Public enterprises remain today of utmost importance in the economies of Western Europe (Lindblom, 1977; Short, 1984), but over the last 20 years their status and behavior have been radically changed. Their legal foundations and modes of operation contrast significantly with those of previous periods and, while the tension between public mission and business is still there, the trade-off is now struck quite differently. The economics of public enterprises now weigh much more heavily than do the politics.
The discussion here focuses on the key changes in organizational design and regulation, and raises important questions about how structures and strategies interact as governments continue to play an active role in the economy. Throughout, the term "public enterprise" is used to refer to the traditional types of government organization involved in business, and "public firm" for the enterprises transformed as steps were taken to introduce the internal market in the European Union and to deregulate (as well as re-regulate) infrastructure.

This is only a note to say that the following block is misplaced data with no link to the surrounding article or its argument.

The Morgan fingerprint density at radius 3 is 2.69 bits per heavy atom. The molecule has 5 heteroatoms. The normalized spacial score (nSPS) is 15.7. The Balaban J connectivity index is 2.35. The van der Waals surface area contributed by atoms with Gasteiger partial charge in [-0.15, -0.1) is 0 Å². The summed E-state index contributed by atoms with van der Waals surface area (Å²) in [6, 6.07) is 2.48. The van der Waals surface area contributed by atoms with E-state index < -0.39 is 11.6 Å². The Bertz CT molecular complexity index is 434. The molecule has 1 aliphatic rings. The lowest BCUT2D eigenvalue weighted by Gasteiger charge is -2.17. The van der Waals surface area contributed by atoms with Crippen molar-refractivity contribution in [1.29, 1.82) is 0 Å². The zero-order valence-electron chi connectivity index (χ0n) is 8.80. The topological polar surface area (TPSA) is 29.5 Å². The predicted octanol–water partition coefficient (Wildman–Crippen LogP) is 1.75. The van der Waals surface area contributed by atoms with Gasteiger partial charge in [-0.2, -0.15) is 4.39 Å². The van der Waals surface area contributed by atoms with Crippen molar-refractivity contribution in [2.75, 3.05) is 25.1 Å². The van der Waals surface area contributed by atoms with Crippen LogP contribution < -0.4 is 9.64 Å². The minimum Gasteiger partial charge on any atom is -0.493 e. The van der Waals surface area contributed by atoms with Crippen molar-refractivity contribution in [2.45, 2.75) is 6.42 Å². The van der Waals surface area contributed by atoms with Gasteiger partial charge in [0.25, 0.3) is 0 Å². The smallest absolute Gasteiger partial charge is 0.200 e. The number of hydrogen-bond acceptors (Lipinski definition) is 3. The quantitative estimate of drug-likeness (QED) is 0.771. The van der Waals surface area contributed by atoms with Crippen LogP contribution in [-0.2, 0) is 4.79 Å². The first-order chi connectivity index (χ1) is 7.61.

The reconstitution of "public enterprises" as "public firms" has resulted from a conscious choice of a different governance mechanism, namely the incorporated joint-stock company in which government is a key owner of equity (Thynne, 1994). These public firms develop specific strategies as a response to the competition regime under which they have had to operate since deregulation started in the EU. The aim of these strategies is to present the firms with market stability, but at the same time they cannot engage in traditional tactics to enhance monopoly power. The outcome is a situation where a few giant public firms compete, while also engaging in strategies to increase market share.